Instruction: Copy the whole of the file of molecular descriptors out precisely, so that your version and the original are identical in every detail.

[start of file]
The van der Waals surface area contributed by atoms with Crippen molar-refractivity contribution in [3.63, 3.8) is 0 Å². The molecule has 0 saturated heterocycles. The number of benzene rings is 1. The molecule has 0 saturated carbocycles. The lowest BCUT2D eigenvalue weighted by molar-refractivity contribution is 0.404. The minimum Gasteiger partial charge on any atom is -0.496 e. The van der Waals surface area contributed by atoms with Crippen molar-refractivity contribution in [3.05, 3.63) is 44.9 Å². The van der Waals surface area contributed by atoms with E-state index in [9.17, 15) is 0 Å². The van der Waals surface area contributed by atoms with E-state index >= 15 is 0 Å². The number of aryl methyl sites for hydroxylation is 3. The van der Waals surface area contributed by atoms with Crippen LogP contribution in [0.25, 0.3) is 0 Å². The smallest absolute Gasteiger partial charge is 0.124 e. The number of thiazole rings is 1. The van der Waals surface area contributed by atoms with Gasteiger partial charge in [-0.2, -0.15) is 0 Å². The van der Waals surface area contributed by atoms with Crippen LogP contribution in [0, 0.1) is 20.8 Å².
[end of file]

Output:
The van der Waals surface area contributed by atoms with Crippen molar-refractivity contribution in [3.63, 3.8) is 0 Å². The molecule has 0 saturated heterocycles. The number of benzene rings is 1. The molecule has 0 saturated carbocycles. The lowest BCUT2D eigenvalue weighted by molar-refractivity contribution is 0.404. The minimum Gasteiger partial charge on any atom is -0.496 e. The van der Waals surface area contributed by atoms with Crippen molar-refractivity contribution in [3.05, 3.63) is 44.9 Å². The van der Waals surface area contributed by atoms with E-state index in [9.17, 15) is 0 Å². The van der Waals surface area contributed by atoms with E-state index >= 15 is 0 Å². The number of aryl methyl sites for hydroxylation is 3. The van der Waals surface area contributed by atoms with Crippen LogP contribution in [0.25, 0.3) is 0 Å². The smallest absolute Gasteiger partial charge is 0.124 e. The number of thiazole rings is 1. The van der Waals surface area contributed by atoms with Gasteiger partial charge in [-0.2, -0.15) is 0 Å². The van der Waals surface area contributed by atoms with Crippen LogP contribution in [0, 0.1) is 20.8 Å².